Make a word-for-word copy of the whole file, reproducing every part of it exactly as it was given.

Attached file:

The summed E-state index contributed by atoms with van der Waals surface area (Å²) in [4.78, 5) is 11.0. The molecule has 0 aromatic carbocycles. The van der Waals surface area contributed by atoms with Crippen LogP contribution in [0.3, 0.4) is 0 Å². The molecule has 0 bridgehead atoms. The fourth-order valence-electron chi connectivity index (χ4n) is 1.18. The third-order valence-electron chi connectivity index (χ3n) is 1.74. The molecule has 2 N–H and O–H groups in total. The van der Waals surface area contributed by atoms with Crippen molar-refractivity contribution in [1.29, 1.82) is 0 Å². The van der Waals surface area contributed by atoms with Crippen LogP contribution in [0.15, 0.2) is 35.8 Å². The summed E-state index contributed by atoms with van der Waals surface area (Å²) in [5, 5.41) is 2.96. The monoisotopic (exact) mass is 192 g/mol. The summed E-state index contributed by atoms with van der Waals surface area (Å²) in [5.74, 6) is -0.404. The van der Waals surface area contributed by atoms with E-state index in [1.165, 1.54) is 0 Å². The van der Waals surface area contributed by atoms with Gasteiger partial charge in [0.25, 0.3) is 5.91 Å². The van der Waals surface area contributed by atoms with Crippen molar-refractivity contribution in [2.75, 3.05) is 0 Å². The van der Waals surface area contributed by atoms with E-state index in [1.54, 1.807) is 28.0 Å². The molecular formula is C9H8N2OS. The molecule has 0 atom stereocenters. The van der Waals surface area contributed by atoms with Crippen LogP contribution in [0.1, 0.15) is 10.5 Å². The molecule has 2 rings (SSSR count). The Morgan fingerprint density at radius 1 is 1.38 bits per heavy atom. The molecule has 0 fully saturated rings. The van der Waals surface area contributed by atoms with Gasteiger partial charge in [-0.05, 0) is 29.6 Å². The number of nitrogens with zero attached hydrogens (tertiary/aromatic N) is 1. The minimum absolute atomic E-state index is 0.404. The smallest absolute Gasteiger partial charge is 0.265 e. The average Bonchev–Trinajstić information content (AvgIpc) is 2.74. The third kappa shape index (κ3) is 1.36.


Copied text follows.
The summed E-state index contributed by atoms with van der Waals surface area (Å²) in [4.78, 5) is 11.0. The molecule has 0 aromatic carbocycles. The van der Waals surface area contributed by atoms with Crippen LogP contribution in [0.3, 0.4) is 0 Å². The molecule has 0 bridgehead atoms. The fourth-order valence-electron chi connectivity index (χ4n) is 1.18. The third-order valence-electron chi connectivity index (χ3n) is 1.74. The molecule has 2 N–H and O–H groups in total. The van der Waals surface area contributed by atoms with Crippen molar-refractivity contribution in [1.29, 1.82) is 0 Å². The van der Waals surface area contributed by atoms with Crippen LogP contribution in [0.15, 0.2) is 35.8 Å². The summed E-state index contributed by atoms with van der Waals surface area (Å²) in [5, 5.41) is 2.96. The monoisotopic (exact) mass is 192 g/mol. The summed E-state index contributed by atoms with van der Waals surface area (Å²) in [5.74, 6) is -0.404. The van der Waals surface area contributed by atoms with E-state index in [1.165, 1.54) is 0 Å². The van der Waals surface area contributed by atoms with Gasteiger partial charge in [0.25, 0.3) is 5.91 Å². The van der Waals surface area contributed by atoms with Crippen molar-refractivity contribution in [2.75, 3.05) is 0 Å². The van der Waals surface area contributed by atoms with E-state index in [1.54, 1.807) is 28.0 Å². The molecular formula is C9H8N2OS. The molecule has 0 atom stereocenters. The van der Waals surface area contributed by atoms with Crippen LogP contribution in [0.1, 0.15) is 10.5 Å². The molecule has 2 rings (SSSR count). The Morgan fingerprint density at radius 1 is 1.38 bits per heavy atom. The molecule has 0 fully saturated rings. The van der Waals surface area contributed by atoms with Gasteiger partial charge in [-0.05, 0) is 29.6 Å². The number of nitrogens with zero attached hydrogens (tertiary/aromatic N) is 1. The minimum absolute atomic E-state index is 0.404. The smallest absolute Gasteiger partial charge is 0.265 e. The average Bonchev–Trinajstić information content (AvgIpc) is 2.74. The third kappa shape index (κ3) is 1.36.